When I explain to people that I fast – sometimes up to 36 hours, I get asked a lot of questions. ‘Isn’t it tough?’, ‘Doesn’t it make you over-eat?’, “Isn’t it dangerous?’, ‘…Binge eating?’.
It’s important to not that I ALWAYS advocate that anyone with a history of eating disorders or binge eating, should be focusing on healing their relationship with food, but for the rest of the population – fasting can help you gain control over your hunger, improve your digestive system, your understanding of your hunger cues – plus a whole host of other health benefits.
But, will fasting cause me to over-eat? That’s a different question I want to answer! And, one which is addressed in this 2002 study, which measured the calorie intake (ad libitum) of 24 healthy subjects after a 36 hour fast. At baseline (what they usually ate in their usual surroundings), subjects ate around 2,436 calories per day, after the 36-hour fast, their caloric intake increased by 478 calories, indicating an increase of roughly 20%. A natural compensation as food became available. But, the subject’s net deficit was nowhere near two full days of eating – concluding that “a 36 hr fast did not induce a powerful, unconditioned stimulus to compensate on the subsequent day.”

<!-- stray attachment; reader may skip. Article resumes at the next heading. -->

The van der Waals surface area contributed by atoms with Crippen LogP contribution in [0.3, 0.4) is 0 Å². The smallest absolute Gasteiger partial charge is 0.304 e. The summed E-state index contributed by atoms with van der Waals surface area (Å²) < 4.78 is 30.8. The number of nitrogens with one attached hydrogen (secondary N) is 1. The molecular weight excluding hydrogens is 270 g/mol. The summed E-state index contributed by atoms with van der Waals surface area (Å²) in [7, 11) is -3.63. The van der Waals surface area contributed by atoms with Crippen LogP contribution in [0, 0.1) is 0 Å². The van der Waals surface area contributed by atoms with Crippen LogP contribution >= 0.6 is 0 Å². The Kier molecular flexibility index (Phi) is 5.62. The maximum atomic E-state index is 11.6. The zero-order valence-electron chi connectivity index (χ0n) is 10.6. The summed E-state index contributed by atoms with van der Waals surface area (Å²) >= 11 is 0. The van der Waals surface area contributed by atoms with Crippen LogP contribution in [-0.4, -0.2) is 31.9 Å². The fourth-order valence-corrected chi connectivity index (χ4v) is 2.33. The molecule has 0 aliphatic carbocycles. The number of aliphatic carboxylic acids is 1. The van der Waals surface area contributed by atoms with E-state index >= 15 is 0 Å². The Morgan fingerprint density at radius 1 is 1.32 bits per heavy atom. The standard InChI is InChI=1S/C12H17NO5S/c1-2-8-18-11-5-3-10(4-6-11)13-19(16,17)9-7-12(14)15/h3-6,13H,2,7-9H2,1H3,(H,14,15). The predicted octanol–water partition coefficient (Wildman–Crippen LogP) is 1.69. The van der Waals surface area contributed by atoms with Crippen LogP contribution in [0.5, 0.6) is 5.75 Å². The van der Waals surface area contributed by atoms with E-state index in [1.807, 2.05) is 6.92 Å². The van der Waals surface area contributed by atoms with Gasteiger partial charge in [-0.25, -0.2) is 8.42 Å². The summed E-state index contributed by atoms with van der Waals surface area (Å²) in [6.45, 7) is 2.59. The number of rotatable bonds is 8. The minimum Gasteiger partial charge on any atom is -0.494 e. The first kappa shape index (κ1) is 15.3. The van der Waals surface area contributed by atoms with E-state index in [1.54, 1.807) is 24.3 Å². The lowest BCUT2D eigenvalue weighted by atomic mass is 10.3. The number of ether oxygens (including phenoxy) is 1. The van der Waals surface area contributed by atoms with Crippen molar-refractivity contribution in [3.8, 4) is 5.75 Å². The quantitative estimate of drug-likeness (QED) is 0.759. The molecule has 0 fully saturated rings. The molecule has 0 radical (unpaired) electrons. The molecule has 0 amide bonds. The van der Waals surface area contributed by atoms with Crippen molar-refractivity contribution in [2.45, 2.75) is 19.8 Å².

Note – a 36 hours is much longer than most are achieving and practicing with intermittent fasting.
This is something I’ve found myself. I’m currently sat writing this after 26 hours of fasting and contemplating what to eat. I’m not hungry, and nor do I have the urge the eat for the sake of it, but I know that what I do eat will fill me up, and therefore I need to make sure it nutritious.
So, why do people believe that fasting will lead to over-eating? Because they don’t understand their hunger cues and habits! There are two major components to hunger, both of which can lead to over-eating;
Unconditioned stimuli can be WEAKENED over time, but conditioned associations are habits and can easily be broken by changing the response – for example choosing a different and healthier meal at your favour restaurant, or drinking a glass of water when you head into the kitchen looking for your favourite snack, or not keeping snacks in the house altogether… you get the point.
Personally, I believe that constantly eating contributes more to over-eating, than a simple fast will do every now and again. Eating 6 x per day can easily add up, and whether you end up eating more simply because there are more opportunities or because you’re constantly hungry due to the hormonal response of the constant stimulation – either way you’re more than likely to over-eating.
If you’d like more help and advice on fasting, be sure to check out more of my blogs or The Fasting Playbook.
I’d love to know what you think, please leave me a comment below.
Speak soon, JC.
JC and The Nutri-Team